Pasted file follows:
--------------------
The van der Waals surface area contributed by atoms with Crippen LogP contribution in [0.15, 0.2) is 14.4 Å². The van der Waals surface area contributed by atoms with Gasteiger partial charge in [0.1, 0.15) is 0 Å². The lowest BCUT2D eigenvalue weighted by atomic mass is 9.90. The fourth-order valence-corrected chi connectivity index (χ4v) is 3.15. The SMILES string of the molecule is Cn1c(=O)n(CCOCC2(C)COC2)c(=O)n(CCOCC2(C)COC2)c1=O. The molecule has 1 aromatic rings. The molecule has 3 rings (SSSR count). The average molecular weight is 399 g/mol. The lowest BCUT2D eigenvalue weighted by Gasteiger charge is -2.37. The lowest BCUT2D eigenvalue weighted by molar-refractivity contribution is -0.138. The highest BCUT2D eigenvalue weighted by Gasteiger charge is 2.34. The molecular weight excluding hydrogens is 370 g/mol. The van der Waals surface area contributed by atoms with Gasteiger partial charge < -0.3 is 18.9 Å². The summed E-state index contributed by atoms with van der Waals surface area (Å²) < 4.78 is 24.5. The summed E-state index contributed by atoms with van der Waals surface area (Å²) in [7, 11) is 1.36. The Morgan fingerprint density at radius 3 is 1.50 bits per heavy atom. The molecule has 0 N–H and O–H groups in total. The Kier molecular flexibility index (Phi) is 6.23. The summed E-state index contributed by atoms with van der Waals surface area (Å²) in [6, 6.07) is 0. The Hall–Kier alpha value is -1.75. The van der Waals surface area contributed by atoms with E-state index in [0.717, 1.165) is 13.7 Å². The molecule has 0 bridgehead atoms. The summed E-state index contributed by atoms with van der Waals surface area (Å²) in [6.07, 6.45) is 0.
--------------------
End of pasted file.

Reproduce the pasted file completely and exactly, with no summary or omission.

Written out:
The van der Waals surface area contributed by atoms with Crippen LogP contribution in [0.15, 0.2) is 14.4 Å². The van der Waals surface area contributed by atoms with Gasteiger partial charge in [0.1, 0.15) is 0 Å². The lowest BCUT2D eigenvalue weighted by atomic mass is 9.90. The fourth-order valence-corrected chi connectivity index (χ4v) is 3.15. The SMILES string of the molecule is Cn1c(=O)n(CCOCC2(C)COC2)c(=O)n(CCOCC2(C)COC2)c1=O. The molecule has 1 aromatic rings. The molecule has 3 rings (SSSR count). The average molecular weight is 399 g/mol. The lowest BCUT2D eigenvalue weighted by Gasteiger charge is -2.37. The lowest BCUT2D eigenvalue weighted by molar-refractivity contribution is -0.138. The highest BCUT2D eigenvalue weighted by Gasteiger charge is 2.34. The molecular weight excluding hydrogens is 370 g/mol. The van der Waals surface area contributed by atoms with Gasteiger partial charge < -0.3 is 18.9 Å². The summed E-state index contributed by atoms with van der Waals surface area (Å²) < 4.78 is 24.5. The summed E-state index contributed by atoms with van der Waals surface area (Å²) in [7, 11) is 1.36. The Morgan fingerprint density at radius 3 is 1.50 bits per heavy atom. The molecule has 0 N–H and O–H groups in total. The Kier molecular flexibility index (Phi) is 6.23. The summed E-state index contributed by atoms with van der Waals surface area (Å²) in [6, 6.07) is 0. The Hall–Kier alpha value is -1.75. The van der Waals surface area contributed by atoms with E-state index in [0.717, 1.165) is 13.7 Å². The molecule has 0 bridgehead atoms. The summed E-state index contributed by atoms with van der Waals surface area (Å²) in [6.07, 6.45) is 0.